The screenwriters seem to have intended Brandon and Sissy (the sibling leads) to be an out clause in this respect by burdening Brandon with sex addiction and Sissy with co-dependence and then attempting to justify this behavior with an oblique reference to a past sexual trauma: "We're not bad people," says Sissy, "we just come from a bad place." And that's that. We never learn who abused them, or the exact nature of the abuse. Nor would this information be necessary were Brandon or Sissy charming or seductive or otherwise compelling. But they are none of these things: Brandon just . . . has sex. Lots of it. And he ignores Sissy. And Sissy clings to Brandon. Less-is-more must have been the idea behind Brandon and Sissy, but it undoes them quite. Less is less, in their case. They are not Iago or Hannibal Lecter, for whom opacity worked.

This lack of transparency forces the viewer to make sense of their behavior through amateur guesswork. For example: Brandon, denied entry to a nightclub, is so desperate to get off that he resorts to a gay sex dungeon for this purpose. This makes little sense unless we're meant to suspect him of using promiscuity, which had hitherto involved only women, to cope with latent homosexuality. If we're meant to think that Brandon is so enslaved by his addiction that he would sink so low as a gay bar, then the screenwriters should be thoroughly ashamed of themselves. And the brother/sister interactions are so bizarre--Sissy standing comfortably naked in front of an uncomfortable Brandon, Sissy constantly hugging/touching an uncomfortable Brandon, Sissy having sex with an uncomfortable Brandon's slimy boss in Brandon's bed, Sissy climbing into bed with a Brandon who is so uncomfortable that he screams at her to get out--that I had to wonder if the trauma from their past was a touch taboo.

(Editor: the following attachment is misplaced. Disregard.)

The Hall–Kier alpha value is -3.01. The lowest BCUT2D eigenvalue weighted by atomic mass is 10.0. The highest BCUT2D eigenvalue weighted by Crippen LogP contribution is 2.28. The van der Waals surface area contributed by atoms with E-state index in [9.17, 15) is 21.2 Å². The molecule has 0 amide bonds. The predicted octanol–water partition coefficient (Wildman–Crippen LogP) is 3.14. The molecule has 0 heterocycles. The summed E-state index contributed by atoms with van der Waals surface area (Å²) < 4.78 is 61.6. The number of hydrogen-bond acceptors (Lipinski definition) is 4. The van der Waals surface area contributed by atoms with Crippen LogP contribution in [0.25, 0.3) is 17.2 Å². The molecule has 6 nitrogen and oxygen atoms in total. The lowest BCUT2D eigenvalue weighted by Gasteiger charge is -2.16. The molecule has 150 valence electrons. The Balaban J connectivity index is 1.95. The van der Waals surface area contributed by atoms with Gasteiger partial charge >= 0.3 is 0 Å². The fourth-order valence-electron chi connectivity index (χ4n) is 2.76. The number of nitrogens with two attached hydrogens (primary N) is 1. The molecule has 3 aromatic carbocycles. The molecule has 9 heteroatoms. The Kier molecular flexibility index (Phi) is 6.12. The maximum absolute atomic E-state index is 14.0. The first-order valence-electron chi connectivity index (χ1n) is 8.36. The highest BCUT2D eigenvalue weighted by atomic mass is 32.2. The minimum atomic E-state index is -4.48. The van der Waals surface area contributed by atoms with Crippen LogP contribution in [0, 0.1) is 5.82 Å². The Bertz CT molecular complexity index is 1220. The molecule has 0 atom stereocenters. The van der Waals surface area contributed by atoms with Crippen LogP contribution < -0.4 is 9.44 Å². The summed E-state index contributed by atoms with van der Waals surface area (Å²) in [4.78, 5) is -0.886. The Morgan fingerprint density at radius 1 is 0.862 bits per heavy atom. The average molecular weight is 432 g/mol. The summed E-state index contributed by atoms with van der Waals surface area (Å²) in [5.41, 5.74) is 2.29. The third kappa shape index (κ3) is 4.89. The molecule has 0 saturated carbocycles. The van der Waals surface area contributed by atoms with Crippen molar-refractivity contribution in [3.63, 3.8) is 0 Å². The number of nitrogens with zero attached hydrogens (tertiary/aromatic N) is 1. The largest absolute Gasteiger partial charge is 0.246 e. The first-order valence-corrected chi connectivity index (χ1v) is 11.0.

But all this speculation is only necessary because the film and its controversial sexual content is so very boring. At one point, Sissy and Brandon's slimy boss, a married man with children who makes it his business to hit on every woman he and Brandon encounter in a bar or restaurant, have this exchange:

Him: [Holding Sissy's hand. The sleeve of her dress rolls back to reveal her wrist, which is apparently scarred.] What happened to your arm?